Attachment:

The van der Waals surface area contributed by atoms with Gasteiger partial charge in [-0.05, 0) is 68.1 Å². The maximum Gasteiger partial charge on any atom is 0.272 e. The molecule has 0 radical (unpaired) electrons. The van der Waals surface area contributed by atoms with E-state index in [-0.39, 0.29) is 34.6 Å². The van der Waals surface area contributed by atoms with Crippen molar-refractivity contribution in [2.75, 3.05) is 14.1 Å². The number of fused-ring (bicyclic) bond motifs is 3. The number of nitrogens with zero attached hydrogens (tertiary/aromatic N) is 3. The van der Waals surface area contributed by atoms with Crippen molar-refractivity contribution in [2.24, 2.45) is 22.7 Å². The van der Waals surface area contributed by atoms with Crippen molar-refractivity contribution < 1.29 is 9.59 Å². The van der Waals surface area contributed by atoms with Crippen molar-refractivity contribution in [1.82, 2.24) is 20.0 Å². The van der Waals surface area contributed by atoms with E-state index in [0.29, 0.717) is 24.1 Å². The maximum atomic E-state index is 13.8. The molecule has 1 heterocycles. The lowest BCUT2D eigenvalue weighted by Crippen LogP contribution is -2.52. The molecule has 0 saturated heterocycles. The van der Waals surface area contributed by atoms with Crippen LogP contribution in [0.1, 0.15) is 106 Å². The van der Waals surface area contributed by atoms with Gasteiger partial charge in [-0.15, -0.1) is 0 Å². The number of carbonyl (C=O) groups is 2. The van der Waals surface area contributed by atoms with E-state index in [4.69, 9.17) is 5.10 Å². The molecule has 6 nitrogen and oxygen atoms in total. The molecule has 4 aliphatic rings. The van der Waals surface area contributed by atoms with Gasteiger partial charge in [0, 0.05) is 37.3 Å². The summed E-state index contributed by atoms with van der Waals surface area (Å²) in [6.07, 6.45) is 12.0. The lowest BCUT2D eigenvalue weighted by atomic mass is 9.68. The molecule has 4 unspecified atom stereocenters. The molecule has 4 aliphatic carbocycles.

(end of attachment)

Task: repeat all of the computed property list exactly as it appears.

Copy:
The van der Waals surface area contributed by atoms with Gasteiger partial charge in [-0.05, 0) is 68.1 Å². The maximum Gasteiger partial charge on any atom is 0.272 e. The molecule has 0 radical (unpaired) electrons. The van der Waals surface area contributed by atoms with E-state index in [-0.39, 0.29) is 34.6 Å². The van der Waals surface area contributed by atoms with Crippen molar-refractivity contribution in [2.75, 3.05) is 14.1 Å². The number of fused-ring (bicyclic) bond motifs is 3. The number of nitrogens with zero attached hydrogens (tertiary/aromatic N) is 3. The van der Waals surface area contributed by atoms with Crippen molar-refractivity contribution in [2.24, 2.45) is 22.7 Å². The van der Waals surface area contributed by atoms with Crippen molar-refractivity contribution < 1.29 is 9.59 Å². The van der Waals surface area contributed by atoms with Crippen molar-refractivity contribution in [1.82, 2.24) is 20.0 Å². The van der Waals surface area contributed by atoms with E-state index in [0.29, 0.717) is 24.1 Å². The maximum atomic E-state index is 13.8. The molecule has 1 heterocycles. The lowest BCUT2D eigenvalue weighted by Crippen LogP contribution is -2.52. The molecule has 0 saturated heterocycles. The van der Waals surface area contributed by atoms with Crippen LogP contribution in [0.1, 0.15) is 106 Å². The van der Waals surface area contributed by atoms with Gasteiger partial charge in [-0.15, -0.1) is 0 Å². The number of carbonyl (C=O) groups is 2. The van der Waals surface area contributed by atoms with E-state index in [4.69, 9.17) is 5.10 Å². The molecule has 6 nitrogen and oxygen atoms in total. The molecule has 4 aliphatic rings. The van der Waals surface area contributed by atoms with Gasteiger partial charge in [0, 0.05) is 37.3 Å². The summed E-state index contributed by atoms with van der Waals surface area (Å²) in [6.07, 6.45) is 12.0. The lowest BCUT2D eigenvalue weighted by atomic mass is 9.68. The molecule has 4 unspecified atom stereocenters. The molecule has 4 aliphatic carbocycles.